Trade jobs that have stayed in-demand during COVID-19

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The Property Brothers, Drew Scott and Jonathan Scott have made quite the careers for themselves by revamping homes on TV.

By Shekinah Kannan 

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Many job sectors and industries have been hit hard during COVID-19, but not all hope is lost. Even during hardship, millions will continue to rely on basic utilities and services to lead their lives. This is why, pandemic or not, those who excel in trade jobs will continue to thrive.

Also echoing this is an analysis by PeopleReady Skilled Trades. Their report notes that the demand grew rapidly for many skilled trade jobs starting from the pandemic’s onset in March 2020 through January 2021. 


Trade jobs have long suffered the misconception of offering a measly pay, but they can in fact be rewarding careers, especially in today’s competitive economic climate that produces almost four million newly-minted graduates each year. 

The technical and vocational education and training (TVET) route is a viable option for those looking for a more affordable alternative to the traditional four-year college education route.

Trade school is also ideal for those interested in entering a specific field of work, or for those who are looking to gain hands-on training.

Now that we’ve established the job security that comes with taking the TVET route, here are the five trade professions that have been booming this year:

Drywall finishers

Are you all about the finishing touches? This is the path for you. Drywall finishers measure, cute, and fit drywall panels around mechanical structures. While these professionals work primarily for construction companies, some run their own business — applying finish to interior or exterior walls, ceilings, and building partitions for a variety of clients.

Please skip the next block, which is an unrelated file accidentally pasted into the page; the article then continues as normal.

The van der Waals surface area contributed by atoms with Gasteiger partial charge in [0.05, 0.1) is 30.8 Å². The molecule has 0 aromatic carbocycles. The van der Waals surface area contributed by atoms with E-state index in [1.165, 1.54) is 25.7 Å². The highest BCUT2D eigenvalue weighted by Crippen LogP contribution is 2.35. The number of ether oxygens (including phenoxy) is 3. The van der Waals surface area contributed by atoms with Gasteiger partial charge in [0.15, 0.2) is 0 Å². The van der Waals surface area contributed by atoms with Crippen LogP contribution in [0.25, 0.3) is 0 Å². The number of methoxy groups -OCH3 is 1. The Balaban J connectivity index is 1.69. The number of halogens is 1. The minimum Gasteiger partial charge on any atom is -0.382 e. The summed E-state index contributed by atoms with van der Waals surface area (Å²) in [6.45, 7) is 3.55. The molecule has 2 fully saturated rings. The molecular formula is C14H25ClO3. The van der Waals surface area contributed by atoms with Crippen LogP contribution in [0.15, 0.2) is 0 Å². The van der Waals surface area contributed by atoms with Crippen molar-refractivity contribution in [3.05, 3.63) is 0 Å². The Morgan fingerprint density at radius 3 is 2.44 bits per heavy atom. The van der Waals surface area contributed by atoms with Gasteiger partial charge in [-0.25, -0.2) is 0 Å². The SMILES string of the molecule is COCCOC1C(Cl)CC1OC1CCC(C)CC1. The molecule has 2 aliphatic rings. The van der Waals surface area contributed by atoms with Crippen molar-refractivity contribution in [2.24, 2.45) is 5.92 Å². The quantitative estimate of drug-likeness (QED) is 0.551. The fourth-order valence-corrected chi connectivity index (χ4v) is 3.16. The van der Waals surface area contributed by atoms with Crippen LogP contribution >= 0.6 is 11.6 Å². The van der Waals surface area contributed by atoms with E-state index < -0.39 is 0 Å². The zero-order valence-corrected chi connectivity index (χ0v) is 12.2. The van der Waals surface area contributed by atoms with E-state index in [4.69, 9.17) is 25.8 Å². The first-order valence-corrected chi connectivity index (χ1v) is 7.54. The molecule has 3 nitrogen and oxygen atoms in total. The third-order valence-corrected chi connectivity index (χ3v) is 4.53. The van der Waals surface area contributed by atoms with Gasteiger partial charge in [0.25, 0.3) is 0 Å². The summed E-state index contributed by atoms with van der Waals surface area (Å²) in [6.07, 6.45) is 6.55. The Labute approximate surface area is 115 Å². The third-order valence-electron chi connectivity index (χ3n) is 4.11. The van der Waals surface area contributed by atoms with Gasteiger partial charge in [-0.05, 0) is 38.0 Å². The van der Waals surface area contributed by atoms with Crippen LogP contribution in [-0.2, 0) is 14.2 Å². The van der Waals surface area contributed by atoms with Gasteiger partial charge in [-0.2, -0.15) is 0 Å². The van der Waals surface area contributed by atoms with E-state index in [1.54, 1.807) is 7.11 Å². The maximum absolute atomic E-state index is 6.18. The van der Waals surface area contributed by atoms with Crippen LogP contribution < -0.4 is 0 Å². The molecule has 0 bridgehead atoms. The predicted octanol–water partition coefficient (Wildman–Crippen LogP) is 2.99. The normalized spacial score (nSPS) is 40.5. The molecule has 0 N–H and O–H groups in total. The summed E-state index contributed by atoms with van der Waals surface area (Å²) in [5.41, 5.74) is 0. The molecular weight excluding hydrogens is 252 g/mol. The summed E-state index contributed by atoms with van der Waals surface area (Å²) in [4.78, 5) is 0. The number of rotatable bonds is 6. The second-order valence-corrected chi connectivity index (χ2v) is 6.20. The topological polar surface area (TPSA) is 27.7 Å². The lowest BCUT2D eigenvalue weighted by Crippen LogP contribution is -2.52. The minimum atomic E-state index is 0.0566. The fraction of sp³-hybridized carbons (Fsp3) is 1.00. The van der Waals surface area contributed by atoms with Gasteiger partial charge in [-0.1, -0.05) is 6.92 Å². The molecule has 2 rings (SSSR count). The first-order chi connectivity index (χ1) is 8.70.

Tile and stone setters

According to the US Bureau of Labor Statistics, flooring installers and tile and stone setters typically need no formal educational credential. Their jobs typically revolve around applying hard tile, stone, and comparable materials to walls, floors, ceilings, countertops, and roof decks.


If you aren’t afraid of heights, have excellent carpentry skills, and enjoy working outside, you could consider a career as a roofer. These professionals install, repair, or replace flat roofs and shingles. Much like drywall finishers, roofers can find employment at general construction companies or start their own business.



Glaziers are the trade experts responsible for measuring, installing, and repairing glass for homes, hotels, shops, offices, and more. Their role also includes choosing appropriate materials for the job in hand, removing old and broken panes, and ensuring glass is sealed to be watertight. 


Carpenters build a variety of objects and infrastructure, including buildings, highways, and homes. They also have the option to take on smaller scale jobs such as home remodeling and installing kitchen cabinets. Every project is different than the next, and a great deal of stamina and flexibility is essential.